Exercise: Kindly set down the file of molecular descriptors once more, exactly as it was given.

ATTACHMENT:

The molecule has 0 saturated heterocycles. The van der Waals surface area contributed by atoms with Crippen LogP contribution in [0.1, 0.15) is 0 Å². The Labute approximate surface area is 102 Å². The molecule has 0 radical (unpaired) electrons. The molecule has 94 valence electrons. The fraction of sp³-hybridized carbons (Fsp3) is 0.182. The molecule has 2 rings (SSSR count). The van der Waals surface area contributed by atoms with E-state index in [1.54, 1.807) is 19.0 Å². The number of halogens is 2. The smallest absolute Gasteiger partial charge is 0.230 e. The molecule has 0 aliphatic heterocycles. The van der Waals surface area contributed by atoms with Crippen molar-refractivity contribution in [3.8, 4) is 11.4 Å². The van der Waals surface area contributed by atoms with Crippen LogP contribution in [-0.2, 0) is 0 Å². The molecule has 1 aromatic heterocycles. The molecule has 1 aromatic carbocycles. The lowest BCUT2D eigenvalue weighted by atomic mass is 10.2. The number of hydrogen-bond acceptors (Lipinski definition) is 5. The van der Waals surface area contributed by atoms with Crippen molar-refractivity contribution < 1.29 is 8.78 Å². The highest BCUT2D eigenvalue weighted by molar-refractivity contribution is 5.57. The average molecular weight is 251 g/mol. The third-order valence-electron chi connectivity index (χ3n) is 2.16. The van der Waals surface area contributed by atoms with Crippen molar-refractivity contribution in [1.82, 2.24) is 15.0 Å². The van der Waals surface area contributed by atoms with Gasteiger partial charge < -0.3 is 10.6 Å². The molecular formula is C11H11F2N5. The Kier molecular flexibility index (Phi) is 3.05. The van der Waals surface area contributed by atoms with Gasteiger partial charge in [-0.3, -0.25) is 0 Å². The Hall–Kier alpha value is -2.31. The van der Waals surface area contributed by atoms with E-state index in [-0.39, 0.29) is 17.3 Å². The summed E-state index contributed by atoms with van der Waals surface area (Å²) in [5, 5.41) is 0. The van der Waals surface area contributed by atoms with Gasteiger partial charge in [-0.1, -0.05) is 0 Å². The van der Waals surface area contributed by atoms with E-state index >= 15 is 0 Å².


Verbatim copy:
The molecule has 0 saturated heterocycles. The van der Waals surface area contributed by atoms with Crippen LogP contribution in [0.1, 0.15) is 0 Å². The Labute approximate surface area is 102 Å². The molecule has 0 radical (unpaired) electrons. The molecule has 94 valence electrons. The fraction of sp³-hybridized carbons (Fsp3) is 0.182. The molecule has 2 rings (SSSR count). The van der Waals surface area contributed by atoms with E-state index in [1.54, 1.807) is 19.0 Å². The number of halogens is 2. The smallest absolute Gasteiger partial charge is 0.230 e. The molecule has 0 aliphatic heterocycles. The van der Waals surface area contributed by atoms with Crippen molar-refractivity contribution in [3.8, 4) is 11.4 Å². The van der Waals surface area contributed by atoms with Crippen LogP contribution in [-0.2, 0) is 0 Å². The molecule has 1 aromatic heterocycles. The molecule has 1 aromatic carbocycles. The lowest BCUT2D eigenvalue weighted by atomic mass is 10.2. The number of hydrogen-bond acceptors (Lipinski definition) is 5. The van der Waals surface area contributed by atoms with Crippen molar-refractivity contribution < 1.29 is 8.78 Å². The highest BCUT2D eigenvalue weighted by molar-refractivity contribution is 5.57. The average molecular weight is 251 g/mol. The third-order valence-electron chi connectivity index (χ3n) is 2.16. The van der Waals surface area contributed by atoms with Crippen molar-refractivity contribution in [1.82, 2.24) is 15.0 Å². The van der Waals surface area contributed by atoms with Gasteiger partial charge < -0.3 is 10.6 Å². The molecular formula is C11H11F2N5. The Kier molecular flexibility index (Phi) is 3.05. The van der Waals surface area contributed by atoms with Gasteiger partial charge in [-0.3, -0.25) is 0 Å². The Hall–Kier alpha value is -2.31. The van der Waals surface area contributed by atoms with E-state index in [-0.39, 0.29) is 17.3 Å². The summed E-state index contributed by atoms with van der Waals surface area (Å²) in [5, 5.41) is 0. The van der Waals surface area contributed by atoms with Gasteiger partial charge in [-0.1, -0.05) is 0 Å². The van der Waals surface area contributed by atoms with E-state index >= 15 is 0 Å².